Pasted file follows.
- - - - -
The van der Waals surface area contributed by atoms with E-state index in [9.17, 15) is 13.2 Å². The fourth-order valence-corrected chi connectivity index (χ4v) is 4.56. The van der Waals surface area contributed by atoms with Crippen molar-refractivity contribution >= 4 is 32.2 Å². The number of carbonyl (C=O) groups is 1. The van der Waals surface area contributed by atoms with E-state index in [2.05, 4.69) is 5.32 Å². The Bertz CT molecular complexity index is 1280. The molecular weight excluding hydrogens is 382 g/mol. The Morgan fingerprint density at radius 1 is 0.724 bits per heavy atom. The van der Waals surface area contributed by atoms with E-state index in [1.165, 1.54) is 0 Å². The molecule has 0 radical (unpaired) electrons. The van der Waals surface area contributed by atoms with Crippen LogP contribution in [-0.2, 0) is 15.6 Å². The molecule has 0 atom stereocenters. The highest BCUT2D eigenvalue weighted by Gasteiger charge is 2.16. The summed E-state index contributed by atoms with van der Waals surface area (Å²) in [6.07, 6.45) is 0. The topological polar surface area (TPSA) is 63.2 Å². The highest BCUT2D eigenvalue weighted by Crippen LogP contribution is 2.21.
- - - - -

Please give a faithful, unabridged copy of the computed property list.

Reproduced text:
The van der Waals surface area contributed by atoms with E-state index in [9.17, 15) is 13.2 Å². The fourth-order valence-corrected chi connectivity index (χ4v) is 4.56. The van der Waals surface area contributed by atoms with Crippen molar-refractivity contribution >= 4 is 32.2 Å². The number of carbonyl (C=O) groups is 1. The van der Waals surface area contributed by atoms with E-state index in [2.05, 4.69) is 5.32 Å². The Bertz CT molecular complexity index is 1280. The molecular weight excluding hydrogens is 382 g/mol. The Morgan fingerprint density at radius 1 is 0.724 bits per heavy atom. The van der Waals surface area contributed by atoms with E-state index in [1.165, 1.54) is 0 Å². The molecule has 0 radical (unpaired) electrons. The van der Waals surface area contributed by atoms with Crippen LogP contribution in [-0.2, 0) is 15.6 Å². The molecule has 0 atom stereocenters. The highest BCUT2D eigenvalue weighted by Gasteiger charge is 2.16. The summed E-state index contributed by atoms with van der Waals surface area (Å²) in [6.07, 6.45) is 0. The topological polar surface area (TPSA) is 63.2 Å². The highest BCUT2D eigenvalue weighted by Crippen LogP contribution is 2.21.